Wednesday, November 28, 2018

Early French Restauranteurs of Los Angeles: Victor Dol

Los Angeles is, for many foodies, a dream destination.

Year-round access to good fresh produce (and good wine)? Check. 
One of the most ethnically and culturally diverse cities in the world? Check.
Relatively affordable rent (compared to Tokyo, Paris, London, New York, San Francisco, etc.)? If you don't mind a strip mall location, check.
Friendly to food trucks? Check. (By the way, food trucks are often cleaner than brick-and-mortar restaurants.)
Chefs of all backgrounds applying French cooking techniques? According to the late Jonathan Gold, check.

The first chefs in Los Angeles to apply French cooking techniques were, of course, French. And the first LA-based chef to have trained in Paris was a Frenchman named Victor Dol.

Victor Dol was born April 5, 1840 in the southern French town of Cuers. After training as a chef in Paris, he came to the United States in 1860. Victor married his first wife, Felicie, in 1862 (I can't find a maiden name for Felicie, but census records indicate her parents were French). They had two daughters - Josephine in 1864 and Victorine in 1870. The Dol family must have moved around quite a bit in those early days, since Josephine was born in Cuba and Victorine was born in British Columbia, Canada.

Census and voter records indicate that Victor came to San Francisco first, establishing the upscale restaurant Maison Dorée (which was likely named after the Parisian restaurant Maison Dorée). He became a naturalized citizen there in 1876, and set up shop in Los Angeles in 1877. 

Victor's uncle, Benjamin Flotte, was already living in Los Angeles and running the Oriental Café (don't let the name fool you - the menu was strictly European) with another Frenchman, one C. Casson, and a Prussian, H. Schmitt. (The Oriental Café stood at 221 Main Street, directly across from the Pico House.) Flotte helped his nephew get his first LA restaurant off the ground (and, at least for a time, lived with the Dol family). 

Victor owned a restaurant in the Downey Block at one point (no surprise here, since the Downey Block also hosted a French-owned wine store and a French-language newspaper). He founded the Restaurant Français at 221 N Main St in 1886. But he is best known (in Los Angeles, anyway) for the Commercial Restaurant.

Imagine, if you can, going to the Commercial Restaurant in 1877. Longtime Angelenos of the day would likely still remember the not-distant-enough days of dirty, primitive eateries like Jean La Rue's. Although the Commercial Restaurant was about three blocks away from La Rue's former location, it couldn't have been further from La Rue's in spirit.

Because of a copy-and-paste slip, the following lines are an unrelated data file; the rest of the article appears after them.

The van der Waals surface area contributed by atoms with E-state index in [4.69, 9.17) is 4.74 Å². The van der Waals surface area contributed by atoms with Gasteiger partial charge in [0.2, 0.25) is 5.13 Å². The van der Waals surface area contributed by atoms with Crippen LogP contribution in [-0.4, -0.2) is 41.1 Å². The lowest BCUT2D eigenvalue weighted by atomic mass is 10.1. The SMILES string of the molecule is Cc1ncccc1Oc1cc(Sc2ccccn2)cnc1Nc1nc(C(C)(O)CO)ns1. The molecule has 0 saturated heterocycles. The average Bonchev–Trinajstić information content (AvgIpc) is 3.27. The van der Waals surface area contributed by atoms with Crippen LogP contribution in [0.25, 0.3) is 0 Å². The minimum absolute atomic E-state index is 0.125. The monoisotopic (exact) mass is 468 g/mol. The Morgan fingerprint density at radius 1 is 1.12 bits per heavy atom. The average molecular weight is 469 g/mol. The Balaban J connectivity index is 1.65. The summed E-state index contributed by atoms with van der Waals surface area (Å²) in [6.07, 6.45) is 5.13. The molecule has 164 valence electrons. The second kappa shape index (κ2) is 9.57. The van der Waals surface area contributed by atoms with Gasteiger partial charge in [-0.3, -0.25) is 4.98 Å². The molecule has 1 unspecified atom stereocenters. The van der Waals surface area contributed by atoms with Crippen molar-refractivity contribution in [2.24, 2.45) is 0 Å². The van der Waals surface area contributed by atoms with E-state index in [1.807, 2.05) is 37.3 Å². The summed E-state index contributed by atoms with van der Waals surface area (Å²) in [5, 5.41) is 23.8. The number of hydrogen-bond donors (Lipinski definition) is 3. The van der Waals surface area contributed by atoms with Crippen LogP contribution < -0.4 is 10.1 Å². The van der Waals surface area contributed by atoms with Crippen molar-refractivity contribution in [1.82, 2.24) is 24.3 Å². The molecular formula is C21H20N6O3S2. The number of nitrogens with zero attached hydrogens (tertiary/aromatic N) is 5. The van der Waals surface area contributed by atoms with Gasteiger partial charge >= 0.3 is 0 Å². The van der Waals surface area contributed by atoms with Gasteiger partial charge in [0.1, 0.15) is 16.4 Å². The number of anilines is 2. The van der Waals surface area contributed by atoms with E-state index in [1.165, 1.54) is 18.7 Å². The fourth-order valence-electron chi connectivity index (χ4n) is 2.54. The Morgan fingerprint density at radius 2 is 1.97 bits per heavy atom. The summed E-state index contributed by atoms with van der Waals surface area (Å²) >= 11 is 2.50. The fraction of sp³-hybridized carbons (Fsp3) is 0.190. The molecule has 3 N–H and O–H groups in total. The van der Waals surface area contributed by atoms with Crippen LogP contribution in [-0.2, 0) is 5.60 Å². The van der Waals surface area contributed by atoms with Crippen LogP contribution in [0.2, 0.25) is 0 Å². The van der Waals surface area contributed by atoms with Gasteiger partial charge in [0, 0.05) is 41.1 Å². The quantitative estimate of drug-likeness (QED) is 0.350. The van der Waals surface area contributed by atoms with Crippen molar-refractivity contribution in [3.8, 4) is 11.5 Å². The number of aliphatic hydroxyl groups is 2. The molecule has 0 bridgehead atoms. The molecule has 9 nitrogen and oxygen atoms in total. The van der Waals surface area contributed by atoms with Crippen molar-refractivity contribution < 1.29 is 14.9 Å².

If you were coming from the older part of Frenchtown, you would be walking southwest on Main Street (make that same walk today and you would pass behind City Hall). You come to a gap between two buildings and walk in.

A brick-lined courtyard with a decorative fountain beckons, with the restaurant itself just behind. It has real floors - not dirt. Sneak a peek around you as you dine on fine French cuisine and you may well spot opera stars, politicians, well-heeled visitors from the East Coast, and the celebrities of the era in addition to early LA's foodie crowd.

Curiously, Victor Dol and Eugene Aune were both from the town of Cuers. While going through digitized old issues of the Los Angeles Herald, I found an advertisement for the Commercial Restaurant - directly above an advertisement for Eugene's Restaurant. History doesn't seem to have recorded whether Dol and Aune were friends, rivals, or friendly rivals, or if the ad placement was deliberate, but apparently early LA had a high enough demand for fine French cuisine to support Eugene's in addition to Victor's restaurants.

Although the restaurant industry is very tough, it made the hardworking Dol family rich (besides Victor's restaurants, Felicie took in boarders). Victor sold the Commercial Restaurant to Mr. L. Pegot (founder of a San Diego branch of Delmonico's) in January 1888, announcing his retirement. But (shades of Prudent Beaudry) 48-year-old Victor didn't stay retired for very long.

On January 5, 1889, Victor opened a Los Angeles location of his upscale San Francisco restaurant, Maison Dorée. He proudly advertised it as a Los Angeles equivalent of famed New York restaurant Delmonico's. Daily shipments of live turbot, trout, and sole arrived at Maison Dorée, and Victor imported brie from France (local cheeses just wouldn't do). 

No family is immune to tragedy, and Felicie Dol passed away in 1898 at the age of 58. Victor later married a woman named Tatiana who was 19 years younger than he was.

Victor died at home in Venice (it isn't clear when the Dols moved) in 1911, leaving an estate valued at $625,000. That's about $16.7 million in 2018 dollars. (Try buying Venice real estate for $625,000 now!)